Lao PDR’s Hin Nam No National Park joins IUCN Green List Program
The government of Lao PDR confirmed the nomination of the Hin Nam No National Park in Khammouane Province to the IUCN Green List of Protected and Conserved Areas. The IUCN Green List of Protected and Conserved Areas is a global standard for protected area management performance: https://iucngreenlist.org/.
Photo: ©IUCN Lao PDR
Photo: ©IUCN Lao PDR
Photo: ©IUCN Lao PDR
“The approval of the Lao government to proceed with the IUCN Green List certification for the Hin Nam No National Park is a big step towards our goal of having our national park obtain international recognition status and another important step towards UNESCO World Heritage nomination,” said Mr. Bounmy Phimmasone, Vice Governor of Khammouane Province.
Hin Nam No is managed by the Ministry of Agriculture and Forest and proposed for World Heritage status by the Ministry of Information, Culture and Tourism. Both processes are supported by the German Government through the project “Protection and Sustainable Use of Forest Ecosystems and Biodiversity” (ProFEB), which is implemented by the Deutsche Gesellschaft für Internationale Zusammenarbeit (GIZ) GmbH.
“Hin Nam No undergoes assessment for Green Listing at the same time as its sister-site Phong Nha Ke Bang is a great opportunity, because this way, the future transboundary world heritage site, as a whole, will fulfill the highest international management standards.” Mr. Phakhanxay Sikhanxay, Deputy Director of the Department of Heritage, Ministry of Information Culture and Tourism. “This will also raise the international profile of Hin Nam No. The Green List certification will also set a precedent for other protected areas in Lao PDR,” he added.
The national park covers 94,000 hectares, mostly of pristine karst forests. Once confirmed with its “sister site” Phong Nha-Ke Bang National Park in Viet Nam, it will constitute the largest protected tropical karst area in the world. Hin Nam No was designated a national park in January 2020 by prime ministerial decree and is acclaimed for its outstanding biodiversity and geological features.
“We look forward to working with the Hin Nam No National Park on getting the site added to the prestigious IUCN Green List,” said Jake Brunner, Head of IUCN’s Indo-Burma Group. Viet Nam’s Van Long Nature Reserve, a stronghold of the Critically Endangered Delacour’s langur, was the first protected area in Southeast Asia to be certified as a Green List site in October 2020.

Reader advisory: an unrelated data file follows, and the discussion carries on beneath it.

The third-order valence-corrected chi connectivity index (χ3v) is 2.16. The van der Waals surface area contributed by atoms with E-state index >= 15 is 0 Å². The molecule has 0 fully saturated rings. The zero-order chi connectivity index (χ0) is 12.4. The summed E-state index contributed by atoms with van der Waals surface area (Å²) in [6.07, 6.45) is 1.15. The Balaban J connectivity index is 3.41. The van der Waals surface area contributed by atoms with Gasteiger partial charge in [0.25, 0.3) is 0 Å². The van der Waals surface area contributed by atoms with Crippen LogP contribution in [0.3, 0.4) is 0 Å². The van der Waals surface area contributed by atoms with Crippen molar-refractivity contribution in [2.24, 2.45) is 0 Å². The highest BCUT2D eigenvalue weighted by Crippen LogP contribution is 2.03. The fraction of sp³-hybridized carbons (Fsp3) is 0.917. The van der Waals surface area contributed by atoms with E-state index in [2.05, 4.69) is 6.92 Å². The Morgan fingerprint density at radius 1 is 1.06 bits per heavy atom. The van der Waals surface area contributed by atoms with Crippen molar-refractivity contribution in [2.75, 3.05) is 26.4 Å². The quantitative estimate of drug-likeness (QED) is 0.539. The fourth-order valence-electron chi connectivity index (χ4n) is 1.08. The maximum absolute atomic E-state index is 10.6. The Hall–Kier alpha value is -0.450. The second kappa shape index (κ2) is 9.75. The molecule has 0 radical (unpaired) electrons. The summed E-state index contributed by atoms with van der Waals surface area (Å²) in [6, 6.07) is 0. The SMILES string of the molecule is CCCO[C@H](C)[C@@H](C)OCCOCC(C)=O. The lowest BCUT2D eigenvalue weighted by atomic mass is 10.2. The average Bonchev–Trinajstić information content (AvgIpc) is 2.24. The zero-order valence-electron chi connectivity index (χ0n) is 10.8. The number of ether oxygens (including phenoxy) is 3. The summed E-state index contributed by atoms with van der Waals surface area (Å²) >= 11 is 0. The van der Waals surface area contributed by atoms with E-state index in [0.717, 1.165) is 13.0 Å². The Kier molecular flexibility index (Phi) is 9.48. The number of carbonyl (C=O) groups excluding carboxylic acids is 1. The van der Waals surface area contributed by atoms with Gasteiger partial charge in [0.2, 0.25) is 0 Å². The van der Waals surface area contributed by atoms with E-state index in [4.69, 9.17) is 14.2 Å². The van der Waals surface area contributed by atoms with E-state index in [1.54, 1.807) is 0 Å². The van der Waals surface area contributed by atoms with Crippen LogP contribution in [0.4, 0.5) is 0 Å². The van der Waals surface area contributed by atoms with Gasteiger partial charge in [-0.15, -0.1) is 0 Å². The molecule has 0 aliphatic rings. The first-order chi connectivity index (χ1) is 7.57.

Hin Nam No represents the most significant and essentially intact karst ecosystem within the Annamites Range Moist Forests, a Global 200 Priority Ecoregion. It still provides pristine forest habitats and therefore acts as a refuge for a vast biodiversity with more than 1,520 species of vascular plants and 536 vertebrate species. Among them the Critically Endangered Large-antlered muntjac, the Southern White-cheeked gibbon and the Red-shanked Douc langur. It also offers habitats to many endemic subterranean species in its vast cave systems, including blind fish, large spiders and scorpions. One of these cave systems is the Xe Bang Fai cave, which is a contender for the world’s largest cave and a must-see for every visitor to Hin Nam No.
The decision for the Hin Nam No National Park to join IUCN’s Global Green List programme was made at the Khammouane Province Green List Inception Workshop in Thakek, Lao PDR on 26 January 2021. The event was attended by representatives from the Ministry of Agriculture and Forestry, Ministry of Natural Resources and Environment, the Khammouane Province Vice-Governor and other relevant agencies.
The national park will now be assessed in relation to an international standard that recognises and improves successful area-based nature conservation efforts. The benefits of the Green List certification include regional and international recognitions as part of a community of protected areas that demonstrate conservation leadership through commitment and action.
IUCN provides technical support to Green List members, helping strengthen park management and governance, and often results in increased funding. Such benefits will see the national park become a leader of conservation efforts in Lao PDR, setting a precedent for other protected areas. It will also assist its nomination to the UNESCO World Heritage Site programme.
The Hin Nam No National Park will become one of the two candidate Green List sites in Lao PDR, the other one being Nakai-Nam Theun National Park, which joined the program in August 2020. IUCN is also supporting the Phong Nha-Ke Bang National Park in Viet Nam to get certified as a Green List site.
IUCN is a membership union uniquely composed of both government and civil society organisations. Lao PDR has been a State member of IUCN since 1969. It harnesses the experience, resources, and reach of its more than 1,400 Member organizations and the input of more than 15,000 experts. This diversity and vast expertise make IUCN the global authority on the status of the natural world and the measures needed to safeguard it.